The priest's words weighed heavily on Maurice Galvin. His own shortcomings had long haunted him—mostly on windy nights in his lonely cottage, especially, for a season, when he lay abed with his head broken by a mountainey man at Ballyboy fair.
--Lewis Macnamara, 1898, "The reformation of Maurice Galvin", Pall Mall Magazine 16: 223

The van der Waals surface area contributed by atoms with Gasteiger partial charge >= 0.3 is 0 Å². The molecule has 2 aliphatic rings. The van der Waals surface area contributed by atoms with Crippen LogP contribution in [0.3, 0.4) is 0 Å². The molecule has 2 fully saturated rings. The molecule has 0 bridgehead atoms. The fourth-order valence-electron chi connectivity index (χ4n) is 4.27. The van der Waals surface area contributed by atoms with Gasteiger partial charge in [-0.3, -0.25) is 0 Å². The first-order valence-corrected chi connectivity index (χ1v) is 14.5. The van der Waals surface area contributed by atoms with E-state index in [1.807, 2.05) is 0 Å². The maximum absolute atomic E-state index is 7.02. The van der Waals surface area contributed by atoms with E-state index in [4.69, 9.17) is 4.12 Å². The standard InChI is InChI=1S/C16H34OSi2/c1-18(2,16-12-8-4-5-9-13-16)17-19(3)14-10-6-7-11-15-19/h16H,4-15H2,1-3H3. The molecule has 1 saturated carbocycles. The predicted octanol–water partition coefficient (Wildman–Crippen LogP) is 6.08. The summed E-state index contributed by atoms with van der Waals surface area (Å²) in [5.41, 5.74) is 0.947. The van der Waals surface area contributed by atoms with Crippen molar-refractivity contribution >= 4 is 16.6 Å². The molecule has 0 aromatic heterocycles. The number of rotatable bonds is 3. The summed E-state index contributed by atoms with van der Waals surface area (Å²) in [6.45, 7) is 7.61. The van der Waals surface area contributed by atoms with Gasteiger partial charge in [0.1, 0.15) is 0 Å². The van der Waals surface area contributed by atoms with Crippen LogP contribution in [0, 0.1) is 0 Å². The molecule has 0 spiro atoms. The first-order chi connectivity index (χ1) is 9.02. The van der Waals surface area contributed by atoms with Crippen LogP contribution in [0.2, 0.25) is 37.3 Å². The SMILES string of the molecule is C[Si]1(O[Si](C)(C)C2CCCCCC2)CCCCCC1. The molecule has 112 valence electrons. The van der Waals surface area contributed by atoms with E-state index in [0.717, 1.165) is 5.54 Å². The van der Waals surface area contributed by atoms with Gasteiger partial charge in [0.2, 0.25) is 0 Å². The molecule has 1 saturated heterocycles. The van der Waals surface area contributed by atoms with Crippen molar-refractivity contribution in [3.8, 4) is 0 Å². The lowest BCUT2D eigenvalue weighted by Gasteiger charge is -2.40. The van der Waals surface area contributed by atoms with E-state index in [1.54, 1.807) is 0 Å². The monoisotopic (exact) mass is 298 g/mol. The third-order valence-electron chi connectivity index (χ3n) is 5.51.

"Unlike the urban Conroys, Mary lives on a "mountainey farm" (177) and is not accustomed to attending parties." -- "Joyce Through the Ages: a Nonlinear View"; Michael Patrick Gillespie, ed. p.167. 1999.